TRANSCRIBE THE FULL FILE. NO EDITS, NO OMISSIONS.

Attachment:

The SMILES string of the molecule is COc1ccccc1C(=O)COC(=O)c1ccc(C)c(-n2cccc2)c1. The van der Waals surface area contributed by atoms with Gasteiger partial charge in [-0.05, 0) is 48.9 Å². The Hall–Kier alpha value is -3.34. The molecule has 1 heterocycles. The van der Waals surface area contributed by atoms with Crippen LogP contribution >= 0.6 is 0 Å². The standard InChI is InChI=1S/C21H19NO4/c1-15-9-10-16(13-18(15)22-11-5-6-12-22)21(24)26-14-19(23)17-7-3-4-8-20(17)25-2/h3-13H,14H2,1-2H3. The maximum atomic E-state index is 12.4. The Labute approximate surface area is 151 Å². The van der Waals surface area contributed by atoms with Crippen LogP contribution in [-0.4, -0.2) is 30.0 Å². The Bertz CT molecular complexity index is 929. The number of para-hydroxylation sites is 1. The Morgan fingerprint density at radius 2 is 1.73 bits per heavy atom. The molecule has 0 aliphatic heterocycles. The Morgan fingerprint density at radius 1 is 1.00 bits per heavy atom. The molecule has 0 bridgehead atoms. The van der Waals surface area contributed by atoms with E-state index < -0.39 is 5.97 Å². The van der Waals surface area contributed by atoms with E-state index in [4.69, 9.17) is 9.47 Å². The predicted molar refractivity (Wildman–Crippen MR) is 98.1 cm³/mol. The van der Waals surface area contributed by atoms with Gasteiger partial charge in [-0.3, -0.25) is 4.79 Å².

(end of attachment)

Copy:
The SMILES string of the molecule is COc1ccccc1C(=O)COC(=O)c1ccc(C)c(-n2cccc2)c1. The van der Waals surface area contributed by atoms with Gasteiger partial charge in [-0.05, 0) is 48.9 Å². The Hall–Kier alpha value is -3.34. The molecule has 1 heterocycles. The van der Waals surface area contributed by atoms with Crippen LogP contribution >= 0.6 is 0 Å². The standard InChI is InChI=1S/C21H19NO4/c1-15-9-10-16(13-18(15)22-11-5-6-12-22)21(24)26-14-19(23)17-7-3-4-8-20(17)25-2/h3-13H,14H2,1-2H3. The maximum atomic E-state index is 12.4. The Labute approximate surface area is 151 Å². The van der Waals surface area contributed by atoms with Crippen LogP contribution in [-0.4, -0.2) is 30.0 Å². The Bertz CT molecular complexity index is 929. The number of para-hydroxylation sites is 1. The Morgan fingerprint density at radius 2 is 1.73 bits per heavy atom. The molecule has 0 aliphatic heterocycles. The Morgan fingerprint density at radius 1 is 1.00 bits per heavy atom. The molecule has 0 bridgehead atoms. The van der Waals surface area contributed by atoms with E-state index < -0.39 is 5.97 Å². The van der Waals surface area contributed by atoms with E-state index in [4.69, 9.17) is 9.47 Å². The predicted molar refractivity (Wildman–Crippen MR) is 98.1 cm³/mol. The van der Waals surface area contributed by atoms with Gasteiger partial charge in [-0.3, -0.25) is 4.79 Å².